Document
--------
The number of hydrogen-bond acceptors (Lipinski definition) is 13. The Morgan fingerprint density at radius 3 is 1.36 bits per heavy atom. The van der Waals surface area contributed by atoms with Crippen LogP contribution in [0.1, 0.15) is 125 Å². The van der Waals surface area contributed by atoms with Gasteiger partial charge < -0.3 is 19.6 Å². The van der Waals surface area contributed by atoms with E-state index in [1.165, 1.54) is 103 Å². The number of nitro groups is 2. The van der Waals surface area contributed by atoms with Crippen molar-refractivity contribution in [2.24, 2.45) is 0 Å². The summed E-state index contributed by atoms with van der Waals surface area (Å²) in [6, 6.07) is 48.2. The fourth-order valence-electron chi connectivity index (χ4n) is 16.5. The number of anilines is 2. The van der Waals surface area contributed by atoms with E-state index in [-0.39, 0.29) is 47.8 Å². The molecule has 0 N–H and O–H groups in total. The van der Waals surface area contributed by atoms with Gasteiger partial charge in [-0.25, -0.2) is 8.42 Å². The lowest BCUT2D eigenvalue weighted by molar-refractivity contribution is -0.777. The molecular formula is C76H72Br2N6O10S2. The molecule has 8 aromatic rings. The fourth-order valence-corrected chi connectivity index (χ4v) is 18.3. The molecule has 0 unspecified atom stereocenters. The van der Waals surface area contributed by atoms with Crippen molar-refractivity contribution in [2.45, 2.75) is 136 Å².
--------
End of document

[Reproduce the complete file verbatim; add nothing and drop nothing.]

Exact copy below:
The number of hydrogen-bond acceptors (Lipinski definition) is 13. The Morgan fingerprint density at radius 3 is 1.36 bits per heavy atom. The van der Waals surface area contributed by atoms with Crippen LogP contribution in [0.1, 0.15) is 125 Å². The van der Waals surface area contributed by atoms with Gasteiger partial charge < -0.3 is 19.6 Å². The van der Waals surface area contributed by atoms with E-state index in [1.165, 1.54) is 103 Å². The number of nitro groups is 2. The van der Waals surface area contributed by atoms with Crippen molar-refractivity contribution in [2.24, 2.45) is 0 Å². The summed E-state index contributed by atoms with van der Waals surface area (Å²) in [6, 6.07) is 48.2. The fourth-order valence-electron chi connectivity index (χ4n) is 16.5. The number of anilines is 2. The van der Waals surface area contributed by atoms with E-state index in [-0.39, 0.29) is 47.8 Å². The molecule has 0 N–H and O–H groups in total. The van der Waals surface area contributed by atoms with Gasteiger partial charge in [-0.25, -0.2) is 8.42 Å². The lowest BCUT2D eigenvalue weighted by molar-refractivity contribution is -0.777. The molecular formula is C76H72Br2N6O10S2. The molecule has 8 aromatic rings. The fourth-order valence-corrected chi connectivity index (χ4v) is 18.3. The molecule has 0 unspecified atom stereocenters. The van der Waals surface area contributed by atoms with Crippen molar-refractivity contribution in [2.45, 2.75) is 136 Å².